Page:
The Innate and Complex Bond between Mother and Child
As a doctor in the Russian army during World War 2, my mother-in-law traveled by horse from camp to camp along the front. Her bed was under the operating table. She told me that almost every day of the war, she had to amputate soldiers’ limbs – almost always without anesthetic.
She shared this with me in a Botanic garden in Israel when I invited her to “be present” rather than locked in to “war zone” mode.
“Ima (Mom),” I told her, “You’re not on the front. You’re in Israel in a beautiful botanic garden with your daughter-in-law and grandchildren.”
Chutzpa is a word that comes to mind. I was a young mom bent on helping a woman in her eighties emerge from battle.
“What do you know of where I am?!” she exclaimed more than asked. Then she told me about the amputations. “And do you know what they ALL cried?” she added. “Every one. We’d give them alcohol and I’d begin. At which point they began to scream. ‘Mammatchke!’ (Mommy!) they’d cry. ‘Mammatchke!’ until they passed out.”
That conversation opened me to the depth of the mother-child relationship in a way I had not previously grasped.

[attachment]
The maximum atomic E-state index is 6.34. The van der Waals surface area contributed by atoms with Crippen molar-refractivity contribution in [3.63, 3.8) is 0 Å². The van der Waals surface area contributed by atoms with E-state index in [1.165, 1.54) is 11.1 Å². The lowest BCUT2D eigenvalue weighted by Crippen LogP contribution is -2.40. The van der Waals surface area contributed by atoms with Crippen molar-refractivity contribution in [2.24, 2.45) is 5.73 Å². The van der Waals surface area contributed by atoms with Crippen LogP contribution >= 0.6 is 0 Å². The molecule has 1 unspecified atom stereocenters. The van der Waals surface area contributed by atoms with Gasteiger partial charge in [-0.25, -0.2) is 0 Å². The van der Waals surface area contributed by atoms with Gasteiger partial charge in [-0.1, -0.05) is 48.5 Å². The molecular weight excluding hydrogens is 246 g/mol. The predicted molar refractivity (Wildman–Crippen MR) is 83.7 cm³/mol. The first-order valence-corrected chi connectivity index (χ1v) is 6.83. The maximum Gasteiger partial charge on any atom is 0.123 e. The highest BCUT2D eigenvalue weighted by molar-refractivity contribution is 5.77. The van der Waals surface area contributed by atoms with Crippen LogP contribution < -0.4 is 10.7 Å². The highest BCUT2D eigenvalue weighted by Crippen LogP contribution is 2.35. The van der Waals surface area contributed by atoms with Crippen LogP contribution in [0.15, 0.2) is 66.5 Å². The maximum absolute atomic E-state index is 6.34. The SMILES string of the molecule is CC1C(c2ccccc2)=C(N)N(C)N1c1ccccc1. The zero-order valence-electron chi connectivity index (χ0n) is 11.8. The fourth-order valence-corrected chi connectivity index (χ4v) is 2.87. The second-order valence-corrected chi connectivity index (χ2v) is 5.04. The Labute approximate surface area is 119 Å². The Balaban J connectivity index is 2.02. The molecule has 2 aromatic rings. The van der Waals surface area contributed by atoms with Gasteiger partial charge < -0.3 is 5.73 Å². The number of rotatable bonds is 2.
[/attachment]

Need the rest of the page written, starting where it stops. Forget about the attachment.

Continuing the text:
One of the teachings I have found most useful to my clients is that whereas our parents are the mother and father of our bodies, the Holy One Blessed is He and the Shechina are the Father and Mother of our SOUL. It frees our earthly parents up from responsibility for our wellbeing as adults and therein opens the path to greater peace and joy both in ourselves and them. It also opens us to the healing power of surrendering to a G-d who is both all-powerful and intimately involved in our lives.
What are your thoughts on the undercurrent of our relationship with our moms? Of how to manage and heal it, allow it to flourish?
Want to explore more? If you’re in the LA area, I’ll be speaking on “Like Mother Like Daughter” at 8 pm this evening, 8835 Key St, LA, 90035.